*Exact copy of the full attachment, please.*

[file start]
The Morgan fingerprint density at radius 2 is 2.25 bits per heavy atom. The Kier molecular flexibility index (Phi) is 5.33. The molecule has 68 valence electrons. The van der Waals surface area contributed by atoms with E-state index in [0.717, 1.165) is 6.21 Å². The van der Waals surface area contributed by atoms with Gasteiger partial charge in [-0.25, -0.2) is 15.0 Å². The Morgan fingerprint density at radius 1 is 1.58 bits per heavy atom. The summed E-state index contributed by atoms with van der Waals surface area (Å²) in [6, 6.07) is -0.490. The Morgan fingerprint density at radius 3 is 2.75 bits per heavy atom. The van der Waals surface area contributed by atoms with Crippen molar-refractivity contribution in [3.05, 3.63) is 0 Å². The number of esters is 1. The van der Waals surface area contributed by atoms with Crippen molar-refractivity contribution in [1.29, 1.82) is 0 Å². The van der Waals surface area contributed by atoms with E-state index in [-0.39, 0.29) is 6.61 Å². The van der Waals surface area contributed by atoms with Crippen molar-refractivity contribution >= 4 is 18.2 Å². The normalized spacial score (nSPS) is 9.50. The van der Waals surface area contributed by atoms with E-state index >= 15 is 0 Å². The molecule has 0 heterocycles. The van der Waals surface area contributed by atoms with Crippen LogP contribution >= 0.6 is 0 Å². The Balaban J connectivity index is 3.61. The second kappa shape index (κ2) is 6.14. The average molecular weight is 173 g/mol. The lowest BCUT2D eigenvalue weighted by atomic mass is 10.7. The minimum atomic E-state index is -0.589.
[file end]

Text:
The Morgan fingerprint density at radius 2 is 2.25 bits per heavy atom. The Kier molecular flexibility index (Phi) is 5.33. The molecule has 68 valence electrons. The van der Waals surface area contributed by atoms with E-state index in [0.717, 1.165) is 6.21 Å². The van der Waals surface area contributed by atoms with Gasteiger partial charge in [-0.25, -0.2) is 15.0 Å². The Morgan fingerprint density at radius 1 is 1.58 bits per heavy atom. The summed E-state index contributed by atoms with van der Waals surface area (Å²) in [6, 6.07) is -0.490. The Morgan fingerprint density at radius 3 is 2.75 bits per heavy atom. The van der Waals surface area contributed by atoms with Crippen molar-refractivity contribution in [3.05, 3.63) is 0 Å². The number of esters is 1. The van der Waals surface area contributed by atoms with Crippen molar-refractivity contribution in [1.29, 1.82) is 0 Å². The van der Waals surface area contributed by atoms with E-state index in [-0.39, 0.29) is 6.61 Å². The van der Waals surface area contributed by atoms with Crippen molar-refractivity contribution >= 4 is 18.2 Å². The normalized spacial score (nSPS) is 9.50. The van der Waals surface area contributed by atoms with E-state index >= 15 is 0 Å². The molecule has 0 heterocycles. The van der Waals surface area contributed by atoms with Crippen LogP contribution >= 0.6 is 0 Å². The Balaban J connectivity index is 3.61. The second kappa shape index (κ2) is 6.14. The average molecular weight is 173 g/mol. The lowest BCUT2D eigenvalue weighted by atomic mass is 10.7. The minimum atomic E-state index is -0.589.